With a number of these luther found grounds to

This preview shows page 5 - 6 out of 6 pages.

to the Lord’s Supper. However, if one element of Luther’s life is to be learned from his times of strife with other Christians it is this: continue to seek unity, despite the differences that separate us. Luther and Zwingli especially, though in disagreement on the Lord’s Supper, had a deep respect for each other and longed to find unity. Their insistence to stand on their convictions prevented it, but the key is that they were willing to try. This, I feel. Is greatly lacking in the American church.ConclusionAs one reads through Here I Stand, one cannot walk away thinking that Bainton has painted a biased picture of Martin Luther. Through his dedication to historical fact and his ability3
to weave that historicity with a compelling narrative, Bainton presents his readers with a work that is truly a joy to read, study, and learn from. Whether one finds commonality with Luther’s theology or not, one cannot deny the impact he had on the history of the church. Thankfully, Bainton paints that history in such a way that despite any theological differences, like Zwingli, the reader finds a great amount of respect for the former German monk.BibliographyBainton, Roland H. Here I Stand: A Life of Martin Luther (New York: Meridian, 1950).Kingdom, Robert M. “In Memoriam: Roland H. Bainton”, The Sixteenth Century Journal(XV, no.1 (Spring 1984): 105-106).Terrell, David G. Review of Here I Stand: A Life of Marton Luther, by Roland H. Bainton, -Scribd(accessed September 16, 2016).4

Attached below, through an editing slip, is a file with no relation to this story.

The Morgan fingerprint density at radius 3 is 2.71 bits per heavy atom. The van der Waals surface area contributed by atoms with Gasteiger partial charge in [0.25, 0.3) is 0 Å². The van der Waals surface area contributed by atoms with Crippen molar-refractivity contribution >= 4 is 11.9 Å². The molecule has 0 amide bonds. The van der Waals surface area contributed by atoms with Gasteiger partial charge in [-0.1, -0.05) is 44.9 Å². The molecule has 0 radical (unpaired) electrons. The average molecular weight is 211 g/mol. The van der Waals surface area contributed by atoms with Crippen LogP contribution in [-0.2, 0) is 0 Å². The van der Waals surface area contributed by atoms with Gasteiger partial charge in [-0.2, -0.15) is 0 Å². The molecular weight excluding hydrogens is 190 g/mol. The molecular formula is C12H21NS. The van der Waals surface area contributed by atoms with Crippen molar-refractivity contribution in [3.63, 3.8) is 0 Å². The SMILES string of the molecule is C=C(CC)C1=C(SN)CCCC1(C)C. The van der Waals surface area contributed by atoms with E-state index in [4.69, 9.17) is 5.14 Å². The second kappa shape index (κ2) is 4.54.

• Left Quote Icon

    Student Picture

  • Left Quote Icon

    Student Picture

  • Left Quote Icon

    Student Picture